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Conversation with Judge Olly Neal Jr.

This program will be available as a Zoom webinar as well as simulcast on Facebook Live. To join via Zoom you must register

About this Legacies & Lunch Presentation

Born in 1941 on a farm near Marianna, Arkansas, Olly Neal Jr. grew up in a large family with parents who insisted on their children getting a good education. Neal had the intellect but not the temperament to be a good student in high school, but a teacher took an interest in him when she saw him steal a book rather than risk his tough-guy reputation if someone saw him checking it out. Neal went on to start and lead the Lee County Cooperative Clinic in Marianna during the 1970s, a turbulent time fraught with conflicts between the white power structure and black citizens seeking their civil rights and increased economic opportunities. He became the first black district prosecuting attorney in Arkansas, and then served as a circuit court judge and on the Arkansas Court of Appeals. His road to success was not a smooth one, and Neal tells his unique story with humor, candor, and hard-earned wisdom, explaining his rocky journey from hardscrabble beginnings in rural Lee County to the role of prosecutor to the judicial bench. In weekly conversations over several years, Neal told the story of his life to his friend and former colleague Jan Wrede, who captured his words and shaped them into what became his autobiography, OUTSPOKEN.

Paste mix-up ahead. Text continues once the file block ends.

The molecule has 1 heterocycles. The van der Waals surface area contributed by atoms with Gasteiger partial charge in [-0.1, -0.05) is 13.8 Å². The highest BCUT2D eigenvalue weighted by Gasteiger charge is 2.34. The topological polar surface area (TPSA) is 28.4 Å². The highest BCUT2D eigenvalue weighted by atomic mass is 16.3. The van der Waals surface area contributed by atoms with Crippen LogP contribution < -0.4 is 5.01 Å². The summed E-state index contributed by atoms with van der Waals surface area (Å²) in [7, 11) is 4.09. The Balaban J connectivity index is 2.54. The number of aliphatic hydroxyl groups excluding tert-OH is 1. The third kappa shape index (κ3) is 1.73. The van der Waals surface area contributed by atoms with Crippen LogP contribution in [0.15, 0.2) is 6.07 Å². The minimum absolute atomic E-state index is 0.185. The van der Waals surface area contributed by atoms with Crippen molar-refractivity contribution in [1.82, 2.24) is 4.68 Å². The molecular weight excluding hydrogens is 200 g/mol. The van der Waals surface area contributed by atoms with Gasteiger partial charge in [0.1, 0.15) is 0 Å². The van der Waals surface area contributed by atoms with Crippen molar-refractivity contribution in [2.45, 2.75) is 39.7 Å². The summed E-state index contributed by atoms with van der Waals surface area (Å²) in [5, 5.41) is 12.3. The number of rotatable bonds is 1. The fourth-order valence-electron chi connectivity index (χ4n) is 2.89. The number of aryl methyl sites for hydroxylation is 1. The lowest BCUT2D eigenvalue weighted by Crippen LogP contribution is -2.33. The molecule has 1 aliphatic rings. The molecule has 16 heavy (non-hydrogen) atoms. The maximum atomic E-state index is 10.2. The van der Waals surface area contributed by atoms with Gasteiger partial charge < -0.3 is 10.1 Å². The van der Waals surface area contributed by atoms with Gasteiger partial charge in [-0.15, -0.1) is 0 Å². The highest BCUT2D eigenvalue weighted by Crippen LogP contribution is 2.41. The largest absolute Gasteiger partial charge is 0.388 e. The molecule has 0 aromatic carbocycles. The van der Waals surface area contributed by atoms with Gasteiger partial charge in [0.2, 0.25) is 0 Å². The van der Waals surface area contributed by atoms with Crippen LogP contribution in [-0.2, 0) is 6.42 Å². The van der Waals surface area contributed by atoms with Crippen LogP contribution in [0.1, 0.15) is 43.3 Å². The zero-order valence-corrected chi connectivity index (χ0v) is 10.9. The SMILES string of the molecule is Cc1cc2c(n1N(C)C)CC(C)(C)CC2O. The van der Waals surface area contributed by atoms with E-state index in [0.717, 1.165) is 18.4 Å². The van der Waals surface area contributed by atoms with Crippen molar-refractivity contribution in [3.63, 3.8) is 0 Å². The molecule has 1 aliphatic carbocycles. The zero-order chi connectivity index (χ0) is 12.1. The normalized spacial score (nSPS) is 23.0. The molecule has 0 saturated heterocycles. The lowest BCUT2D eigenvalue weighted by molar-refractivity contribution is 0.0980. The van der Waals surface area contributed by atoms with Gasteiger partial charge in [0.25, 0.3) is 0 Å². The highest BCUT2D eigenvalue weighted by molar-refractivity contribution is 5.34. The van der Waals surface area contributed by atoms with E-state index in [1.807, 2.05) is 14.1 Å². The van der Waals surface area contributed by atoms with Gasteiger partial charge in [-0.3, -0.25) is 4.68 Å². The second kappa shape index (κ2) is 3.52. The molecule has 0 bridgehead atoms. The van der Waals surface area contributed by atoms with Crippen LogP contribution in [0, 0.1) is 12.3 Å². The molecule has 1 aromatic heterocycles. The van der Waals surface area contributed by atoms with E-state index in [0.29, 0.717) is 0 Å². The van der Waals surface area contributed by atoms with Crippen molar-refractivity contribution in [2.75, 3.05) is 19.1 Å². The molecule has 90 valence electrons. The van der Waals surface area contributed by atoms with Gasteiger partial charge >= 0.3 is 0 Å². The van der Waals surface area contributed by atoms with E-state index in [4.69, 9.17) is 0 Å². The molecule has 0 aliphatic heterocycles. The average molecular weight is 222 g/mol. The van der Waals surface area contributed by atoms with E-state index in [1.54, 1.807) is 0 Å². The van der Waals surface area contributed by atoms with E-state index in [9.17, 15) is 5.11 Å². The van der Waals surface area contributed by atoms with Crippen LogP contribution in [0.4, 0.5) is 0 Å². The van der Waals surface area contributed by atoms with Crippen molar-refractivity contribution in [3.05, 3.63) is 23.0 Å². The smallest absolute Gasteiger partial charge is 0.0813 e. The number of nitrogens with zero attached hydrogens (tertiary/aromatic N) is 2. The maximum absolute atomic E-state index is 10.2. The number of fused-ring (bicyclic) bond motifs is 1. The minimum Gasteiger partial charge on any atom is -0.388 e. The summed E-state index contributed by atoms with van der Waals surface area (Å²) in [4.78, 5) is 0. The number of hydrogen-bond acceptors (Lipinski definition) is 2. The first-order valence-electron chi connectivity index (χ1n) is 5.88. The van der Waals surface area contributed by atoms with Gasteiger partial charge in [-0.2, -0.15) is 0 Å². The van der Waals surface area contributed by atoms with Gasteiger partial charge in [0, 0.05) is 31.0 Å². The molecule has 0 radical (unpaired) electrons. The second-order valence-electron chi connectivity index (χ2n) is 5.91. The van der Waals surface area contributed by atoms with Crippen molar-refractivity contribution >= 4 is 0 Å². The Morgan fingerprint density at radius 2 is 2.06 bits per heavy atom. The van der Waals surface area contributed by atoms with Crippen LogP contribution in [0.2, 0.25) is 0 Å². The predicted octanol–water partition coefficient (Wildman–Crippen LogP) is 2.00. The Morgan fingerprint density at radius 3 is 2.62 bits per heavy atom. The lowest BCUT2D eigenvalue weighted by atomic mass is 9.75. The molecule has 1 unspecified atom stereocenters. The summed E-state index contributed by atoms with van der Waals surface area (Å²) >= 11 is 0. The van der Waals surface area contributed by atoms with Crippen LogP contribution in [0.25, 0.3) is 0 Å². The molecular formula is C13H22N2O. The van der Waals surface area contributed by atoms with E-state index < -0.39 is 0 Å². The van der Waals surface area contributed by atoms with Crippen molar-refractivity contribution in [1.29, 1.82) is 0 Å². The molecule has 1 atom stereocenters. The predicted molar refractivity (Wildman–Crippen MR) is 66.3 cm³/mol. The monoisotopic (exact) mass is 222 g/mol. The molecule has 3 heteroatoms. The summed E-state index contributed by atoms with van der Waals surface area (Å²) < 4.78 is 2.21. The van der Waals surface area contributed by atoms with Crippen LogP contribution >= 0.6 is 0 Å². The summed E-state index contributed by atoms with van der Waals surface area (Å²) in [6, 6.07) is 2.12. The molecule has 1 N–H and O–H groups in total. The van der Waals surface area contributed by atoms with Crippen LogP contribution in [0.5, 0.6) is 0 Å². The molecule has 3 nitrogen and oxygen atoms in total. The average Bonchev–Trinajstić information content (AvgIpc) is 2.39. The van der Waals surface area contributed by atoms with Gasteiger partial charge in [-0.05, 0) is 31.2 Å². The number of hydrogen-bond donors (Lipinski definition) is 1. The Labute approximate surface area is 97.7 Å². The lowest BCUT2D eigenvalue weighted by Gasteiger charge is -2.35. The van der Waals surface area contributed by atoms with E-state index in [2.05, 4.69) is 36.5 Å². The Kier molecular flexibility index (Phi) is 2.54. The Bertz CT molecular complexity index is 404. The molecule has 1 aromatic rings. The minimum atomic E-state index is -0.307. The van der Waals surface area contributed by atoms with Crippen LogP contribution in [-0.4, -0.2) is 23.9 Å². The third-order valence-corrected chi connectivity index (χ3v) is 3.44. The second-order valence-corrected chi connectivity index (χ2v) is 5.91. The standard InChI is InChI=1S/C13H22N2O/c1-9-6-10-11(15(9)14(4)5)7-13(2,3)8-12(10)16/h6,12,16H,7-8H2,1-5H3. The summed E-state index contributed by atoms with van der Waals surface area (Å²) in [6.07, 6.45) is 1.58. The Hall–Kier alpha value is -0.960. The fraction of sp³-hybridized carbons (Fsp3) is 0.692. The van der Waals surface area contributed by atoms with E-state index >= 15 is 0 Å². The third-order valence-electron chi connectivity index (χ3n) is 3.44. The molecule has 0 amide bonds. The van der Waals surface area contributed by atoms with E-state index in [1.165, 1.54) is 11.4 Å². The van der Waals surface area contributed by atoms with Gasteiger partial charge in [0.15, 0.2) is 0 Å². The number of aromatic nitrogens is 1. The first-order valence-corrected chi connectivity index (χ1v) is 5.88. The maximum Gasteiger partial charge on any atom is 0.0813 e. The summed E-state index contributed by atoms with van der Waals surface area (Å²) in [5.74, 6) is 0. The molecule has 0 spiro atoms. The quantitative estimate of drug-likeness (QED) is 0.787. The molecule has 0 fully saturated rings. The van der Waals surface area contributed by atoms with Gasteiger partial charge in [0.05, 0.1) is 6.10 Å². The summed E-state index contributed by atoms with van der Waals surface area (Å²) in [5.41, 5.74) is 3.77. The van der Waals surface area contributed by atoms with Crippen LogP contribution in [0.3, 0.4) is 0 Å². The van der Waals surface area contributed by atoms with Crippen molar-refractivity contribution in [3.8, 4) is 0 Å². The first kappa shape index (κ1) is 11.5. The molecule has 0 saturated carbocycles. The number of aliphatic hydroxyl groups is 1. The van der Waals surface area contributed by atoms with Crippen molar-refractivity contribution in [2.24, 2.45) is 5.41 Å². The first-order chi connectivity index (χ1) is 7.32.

Butler Center Books published OUTSPOKEN: The Olly Neal Story this spring. Books are available from online retailers, including the University of Arkansas Press at https://www.uapress.com/product/outspoken/, and local book sellers.
About the Speakers
Olly Neal Jr., a courageous activist for social and political change, led the Lee County Cooperative Clinic through its contentious founding years in the 1970s, directed the National Demonstration Water Project, and championed public health in the Delta. He participated in major voting rights litigation, became the first black district prosecuting attorney in Arkansas, and served as a notable circuit and appellate court judge. He lives in Little Rock with his wife, Karen Buchanan.
Jan Wrede, a high school science teacher, was one of the VISTA health advocates who devised the plan for an outpatient clinic in Lee County, Arkansas, in the 1970s. Later, she became an environmental educator and writer with two books published by the Texas A&M University Press. She lives in Boerne, Texas, with her husband, Jerry McFarlen.
About Legacies & Lunch

Legacies & Lunch is a free monthly program of CALS Butler Center for Arkansas Studies about Arkansas-related topics. During the COVID-19 pandemic, Legacies & Lunch will be available on Facebook Live.